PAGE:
Mojave desert plants scientific and common names matched with pictures
Ferocactus cylindraceus (barrel cactus)
Family: Cactaceae (cactus)
-Flowers maroon outside and bright yellow inside
-Fleshy, hollow, yellow fruits
Peritoma arborea (bladderpod)
-a dicot, is a shrub that is native to California and is endemic (limited) to California alone. -Coastal Sage Scrub, Creosote Bush Scrub, Joshua Tree Woodland
Encelia farinosa (brittle bush)
-dried sap was burned by early Spanish Missions in the New World as incense
-fragrant leaves 3–8 cm long, ovate to deltoid, and silvery tomentose
-The capitula are 3–3.5 cm in diameter, with orange-yellow ray florets and yellow or purple
-brown disc florets. They are arranged in loose panicles above the leafy stems fruit 3–6 mm and there is no pappus.
-Glue: The resin collected from the base of the plant, yellowish to brown in color, can be heated and used as a glue. The O'odham and Seri use it for hafting, to hold points on arrows and harpoons.-Sealer: A different sort of resin is collected from the upper stems, is more gummy and generally a clear yellow. The Seri use this to seal pottery vessels.-Incense: Early Spanish friars learned that the resin made a highly fragrant incense, akin to frankincense in odor.-Gum: The Sells area Tohono O'odham children use upper stem resin as a passable chewing gum.
-Toothbrush: Oldtime cowboys used brittlebush stem as a fine toothbrush. Simply select a largish branch and peel off the bitter bark, no need for toothpaste.
-Medicinal: Seri use brittlebush to treat toothache. For toothache the bark is removed, the branch heated in ashes, and then placed in the mouth to "harden" a loose tooth
Chorizanthe brevicornu (brittle spineflower)
Family: Polygonaceae (buckwheat)
-The plant extends an erect, naked, highly branching stem which is greenish in color. -Most of the leaves grow from the base of the plant, but a few small ones may appear up on the stem.
Eriogonum sp (wild buckwheat)
Abronia villosa S. Watson var. villosa (desert sand verbena)
Senegalia (or Acacia) greggii (catclaw acacia)
-northernmost naturally occurring Acacia species anywhere in the world
-numerous hooked prickles with the shape and size of a cat's claw, that tend to hook onto passers-by
-It is a large shrub or small tree growing to 10 m (33 ft) tall with a trunk up to 20–30 cm (7.9–12 in) diameter.
-The grey-green leaves are deciduous, and bipinnate, divided into 1-3 pairs of pinnae, each pinna 2–3 cm (0.79–1.2 in) long with 10-18 leaflets
that are 3–6 mm (0.12–0.24 in). Pinnae are most frequently in two
pairs, with the proximal pair perpendicular to the petiolule and the
distal pair forming a V at the tip.
-The flowers are produced in dense cylindrical spikes, each flower with five yellow 3 mm (0.12 in) petals and numerous yellow 6 mm (0.24 in) stamens.
-The fruit is a flat, twisted legume (pod) 6–15 cm (2.4–5.9 in) long, containing several hard, dark brown seeds. The seed pod is constricted between seeds (a loment), and seed dispersal occurs both through dehiscence and breaks at these constrictions.
-Its seeds require physical scarification in order to germinate. This effectively prevents germination unless a flash flood
disturbs the area and deposits enough water to increase the likelihood
that seedlings will be able to establish deep enough roots to survive
the dry season.
Acamptopappus sphaerocephalus var. hirtellus (rayless goldenhead)
-This shrub or subshrub produces an upright, branching stem with shreddy whitish or gray bark.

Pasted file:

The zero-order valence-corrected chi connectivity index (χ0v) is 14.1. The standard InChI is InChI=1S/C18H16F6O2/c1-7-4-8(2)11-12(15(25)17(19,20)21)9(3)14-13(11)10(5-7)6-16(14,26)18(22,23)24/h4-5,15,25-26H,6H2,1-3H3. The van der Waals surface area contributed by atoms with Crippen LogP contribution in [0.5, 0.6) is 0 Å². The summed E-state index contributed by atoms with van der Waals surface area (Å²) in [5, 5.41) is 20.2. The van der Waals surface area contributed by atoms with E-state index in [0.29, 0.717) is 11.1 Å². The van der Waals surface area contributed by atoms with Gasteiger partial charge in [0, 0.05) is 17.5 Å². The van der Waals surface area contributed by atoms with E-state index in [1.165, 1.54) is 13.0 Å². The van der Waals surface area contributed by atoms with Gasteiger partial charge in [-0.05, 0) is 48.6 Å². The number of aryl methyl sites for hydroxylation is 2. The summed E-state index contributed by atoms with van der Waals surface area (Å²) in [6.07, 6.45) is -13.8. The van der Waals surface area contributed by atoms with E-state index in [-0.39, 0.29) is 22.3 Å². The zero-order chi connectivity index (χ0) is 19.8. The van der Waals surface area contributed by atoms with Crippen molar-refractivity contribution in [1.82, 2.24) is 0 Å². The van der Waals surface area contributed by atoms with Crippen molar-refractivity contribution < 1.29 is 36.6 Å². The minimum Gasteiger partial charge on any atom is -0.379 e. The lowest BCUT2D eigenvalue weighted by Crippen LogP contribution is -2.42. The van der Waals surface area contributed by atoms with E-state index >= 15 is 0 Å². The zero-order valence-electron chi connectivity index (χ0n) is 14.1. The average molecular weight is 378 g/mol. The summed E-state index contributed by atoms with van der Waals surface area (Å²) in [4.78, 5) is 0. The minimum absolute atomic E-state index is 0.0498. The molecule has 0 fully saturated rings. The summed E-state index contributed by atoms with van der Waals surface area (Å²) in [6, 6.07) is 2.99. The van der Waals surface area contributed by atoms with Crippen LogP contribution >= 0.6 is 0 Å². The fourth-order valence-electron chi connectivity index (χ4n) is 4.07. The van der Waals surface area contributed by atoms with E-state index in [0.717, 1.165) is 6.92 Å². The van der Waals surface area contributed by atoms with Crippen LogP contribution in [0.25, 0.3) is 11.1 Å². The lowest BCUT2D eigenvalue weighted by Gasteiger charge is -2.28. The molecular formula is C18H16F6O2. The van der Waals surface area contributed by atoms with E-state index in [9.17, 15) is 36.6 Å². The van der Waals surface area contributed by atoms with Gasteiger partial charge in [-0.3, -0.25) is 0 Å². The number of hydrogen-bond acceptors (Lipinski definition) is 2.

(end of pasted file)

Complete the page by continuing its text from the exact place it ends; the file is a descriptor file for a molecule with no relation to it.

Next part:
-It approaches one meter in maximum height but generally grows to 20 to 40 centimeters. -The gray-green leaves are linear or lance-shaped and are arranged alternately, sometimes growing in small clusters.
-They are hairless or have small, rough hairs. -The inflorescence is a solitary flower head or a small cluster of heads. The head is hemispherical or spherical in shape. It has yellow disc florets and no ray florets. The fruit is an achene tipped with thick scales and bristles.
Acamptopappus sphaerocephalus var. sphaerocephalus (rayless goldenhead)
- Blooms Mar-Jun
-It grows in desert washes and on plains, mesas, and ridges.
-Flowerheads are yellow, turning white, discoid, and arranged in a cyme. The inflorescence is a solitary flower head or a small cluster of heads. The head is hemispherical or spherical in shape. It has yellow disc florets and no ray florets.
Stipa coronata (giant ricegrass)
-a perennial grass forming loose bunches up to about 2 metres (6.6 ft) in maximum height, but usually shorter.
-The clumps expand by short rhizomes
-generous inflorescence up to 60 centimeters long with large spikelets up to 2 centimeters long each, not including an awn of up to 4.5 centimeters. The awn has two distinct kinks.
Achyronychia cooperi (onyxflower)
Family: Caryophyllaceae (Pink or carnation)
-The thick pale green leaves are paddle-shaped and under 2 centimeters long.
-In the leaf axils grow dense bunches of tiny flowers. There are no
petals, but each flower has five thin shiny white sepals that look like tiny fingernail
Acmispon americanus (American birdsfoot trefoil or Spanish clover)
-upright hairy annual, growing to 25 cm.
-The flowers (to 6mm) are pale pink to cream.
Acmispon glaber (western birdsfoot trefoil)
-stems are green, erect, somewhat branched, with small, deciduous, pinnate leaves consisting of three to six leaflets.
-has flowers that are bilateral, small (7-11 mm), yellow, and clustered together in an inflorescence consisting of 2 – 7 flowers in the upper leaf axils. The flowers become reddish with age.
-The fruit consists of a curved pod with two seeds.
-food consumed by numerous wildlife, providing intake for hummingbirds, bees, butterfly larvae, and deer
Agave deserti (desert agave)
-Its tall yellow flower stalks dot dry rocky slopes and washes throughout the spring.
-Plants usually with numerous rosettes; perianth tube 3–5 mm. Southern California only.